Then there’s Culzean (Cull-ane)
The name MacKenzie comes originally from MacConnachie/MacKennie/MacKinney …
Then of course there’s Menzies which should be Ming-iss.
There are a lot more I’m sure but I can’t think of them at the moment. Anyway, you get the idea.
The letter of the alphabet which is no longer in use, and causes the confusion is yogh and you can read about it here in an article about Scottish handwriting.
Yogh looked like the letter z with an extra loop on the bottom, or sometimes like a 3 slightly below the line. I’m sure you’ll probably remember seeing it on old documents if you like perusing things like that.
I’m mentioning it because when we went to visit Culzean Castle recently the guide told us that he had no idea why it was pronounced Cull-ane, I suppose it was originally Cull-yane. Anyway, we enlightened him after the tour and he was going to add it to his explanations. I thought it was something which was commonly known, but maybe not.
It’s a frequently asked question – Where are you going for your holidays? – and the answer is quite often Hameldaeme. No it isn’t a picturesque village or a scenic area, it translates as home will do me – and it means that there’s no travelling involved in this year’s holiday as you’re staying at home.
Hameldaeme is a great place if you get some good weather too but I don’t think anywhere is enjoying that this year.
Hameldaeme – hame rhymes with tame, then there’s a short ‘l’ sound, dae rhymes with say, and the sound dae is where you put the emphasis, then finish it off with a quick me sound, more like mi really. Does that make sense?
Clype is a word which is often used by schoolchildren in quite a menacing way. At other times it’s used teasingly.
If you are accused of being a clype (it rhymes with type) it simply means that you’re being called a tell-tale, a grass, a sneak, that most despised of things – an informer.
At primary school every class seemed to have one of them, always a goody goody girl for some reason, who would shout: You’re aa-ported. Why did they always say aa-ported, when what they meant was – I’m going to report you to the teacher, for whatever small misdemeanour you had committed.
I well remember being aa-ported to the teacher for having my eyes open during the Lord’s Prayer!! Thankfully, Mrs Wilson told Jackie that she must have had her eyes open too.
Jackie of course was a clype, and we all told her so. No other words are required, just that one wee word which you can put plenty of feeling into as you say it.
Evee mentioned recently that she loved the Scottish word widdershins and I agreed with her, but I realised that I didn’t explain what it means, so here goes.
Widdershins or as it is sometimes written withershins is Scottish for anti-clockwise or counter-clockwise as some people say it. It’s sometimes used in astronomy as it literally means against the course of the sun.
Anything widdershins is deemed to be bad luck as witches were supposed to walk round their cauldrons that way, but we always go widdershins round the local park because it just doesn’t feel right going clockwise.
It was once used if you wanted to say that something is the opposite way of what is deemed to be normal, or as people tend to say nowadays – something which is counter-intuitive.
I had intended doing a book post tonight but if I want to get any actual reading done – which I do – it’ll just have to be a quick Scottish words post.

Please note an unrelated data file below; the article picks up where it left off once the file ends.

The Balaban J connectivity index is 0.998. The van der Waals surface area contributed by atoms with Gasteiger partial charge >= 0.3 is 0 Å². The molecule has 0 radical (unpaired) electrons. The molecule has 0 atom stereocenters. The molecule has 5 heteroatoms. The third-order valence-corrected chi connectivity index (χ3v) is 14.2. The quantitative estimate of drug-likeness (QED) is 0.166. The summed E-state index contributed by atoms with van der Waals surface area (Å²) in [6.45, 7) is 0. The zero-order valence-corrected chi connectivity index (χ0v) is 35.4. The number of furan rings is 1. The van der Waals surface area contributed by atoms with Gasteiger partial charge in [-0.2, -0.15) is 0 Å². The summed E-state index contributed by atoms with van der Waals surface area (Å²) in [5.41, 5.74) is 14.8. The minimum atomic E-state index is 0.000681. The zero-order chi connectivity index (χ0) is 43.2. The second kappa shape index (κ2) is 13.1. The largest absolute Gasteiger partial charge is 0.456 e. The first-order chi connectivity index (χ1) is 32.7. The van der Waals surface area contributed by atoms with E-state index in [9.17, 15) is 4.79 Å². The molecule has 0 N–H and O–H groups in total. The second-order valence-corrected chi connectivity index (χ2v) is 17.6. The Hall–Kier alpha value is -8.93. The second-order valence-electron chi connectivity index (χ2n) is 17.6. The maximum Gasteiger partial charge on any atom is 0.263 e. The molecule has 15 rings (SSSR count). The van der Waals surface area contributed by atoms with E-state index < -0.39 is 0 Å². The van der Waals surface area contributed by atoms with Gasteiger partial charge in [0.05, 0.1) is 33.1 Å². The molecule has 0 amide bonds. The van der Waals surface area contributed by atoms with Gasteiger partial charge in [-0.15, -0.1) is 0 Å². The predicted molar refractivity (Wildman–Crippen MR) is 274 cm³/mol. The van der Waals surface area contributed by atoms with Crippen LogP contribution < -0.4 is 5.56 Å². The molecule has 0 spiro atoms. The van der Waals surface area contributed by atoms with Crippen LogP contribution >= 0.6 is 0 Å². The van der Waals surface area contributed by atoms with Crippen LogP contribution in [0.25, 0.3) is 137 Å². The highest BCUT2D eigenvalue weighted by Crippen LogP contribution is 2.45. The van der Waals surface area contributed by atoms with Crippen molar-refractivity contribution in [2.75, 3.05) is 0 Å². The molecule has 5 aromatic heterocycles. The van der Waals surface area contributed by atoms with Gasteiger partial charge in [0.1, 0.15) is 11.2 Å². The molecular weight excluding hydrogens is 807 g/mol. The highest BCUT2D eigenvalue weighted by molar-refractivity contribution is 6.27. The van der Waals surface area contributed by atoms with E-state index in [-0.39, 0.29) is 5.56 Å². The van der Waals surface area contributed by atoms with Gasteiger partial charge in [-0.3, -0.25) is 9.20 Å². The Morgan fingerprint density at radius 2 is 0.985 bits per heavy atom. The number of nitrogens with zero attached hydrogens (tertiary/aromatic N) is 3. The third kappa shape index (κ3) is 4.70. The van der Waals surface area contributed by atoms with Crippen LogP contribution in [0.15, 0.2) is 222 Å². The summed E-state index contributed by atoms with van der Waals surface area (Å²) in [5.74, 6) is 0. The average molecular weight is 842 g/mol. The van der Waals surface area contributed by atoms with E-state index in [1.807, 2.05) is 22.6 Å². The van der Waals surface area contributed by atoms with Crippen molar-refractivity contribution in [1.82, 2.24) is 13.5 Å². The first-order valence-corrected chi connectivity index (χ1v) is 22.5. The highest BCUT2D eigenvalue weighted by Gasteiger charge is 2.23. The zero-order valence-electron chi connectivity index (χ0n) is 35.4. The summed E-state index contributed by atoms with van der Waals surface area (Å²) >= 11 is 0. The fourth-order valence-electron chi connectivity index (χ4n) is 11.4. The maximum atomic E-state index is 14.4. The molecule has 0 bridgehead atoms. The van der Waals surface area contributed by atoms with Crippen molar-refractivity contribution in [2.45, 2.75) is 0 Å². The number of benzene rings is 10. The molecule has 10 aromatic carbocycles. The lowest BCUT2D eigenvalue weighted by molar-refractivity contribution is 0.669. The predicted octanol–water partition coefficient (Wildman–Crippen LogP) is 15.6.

While I was painting the other day I had the TV on in the background, just for the company, if you can call it that. It was an old episode of the original Upstairs Downstairs and World War I was just about to be declared. Young men were worried that they might miss the whole ‘show’ if they didn’t join up.
Good old Mr Hudson, the Scottish butler was exasperated by everything and he said “Everything’s tapsalteerie today,” meaning everything’s upside down. I don’t know if it was because I was just listening to it but it came to me that the word must derive from topsail and so it originally meant that the topsail was at the bottom or certainly not where it should be on a ship if all is well.
Nobody else seems to have put this forward as a possibility of the derivation. What do you think? Do you have any other theories?
I was watching TV a couple of weeks ago and there was a programme on about Scottish words. They asked Jackie Stewart the 1960s/70s Formula 1 racing driver – and several times World Champion – what his favourite word was and he said jiggered. It’s a good long while since I heard anyone using the word and I have to say that it isn’t really one that you look forward to using. It describes something that is broken and an online dictionary says that jiggered is used in the place of a profanity or something rude.
I remember though that we used to say that we were jiggered when we were exhausted and for some reason I had it in my mind that it was used because jigging (dancing) was always so tiring. You’ll know what I mean if you’ve ever been to a Scottish country dance!
Anyway I had a look on You Tube to see if there was anyone using the word jiggered but couldn’t find anything, I did however see this video of women (and a man who shouldn’t have been there) ‘waulking’ tweed and singing in Gaelic. Do you remember way back in the 1960s BBC Scotland used things like this as fillers, except the women were wearing ordinary clothes? It passed for entertainment then. Then there’s a ceilidh band called Jiggered tacked onto it, they’re not bad though. They seem to have been at the Viking Festival in Largs.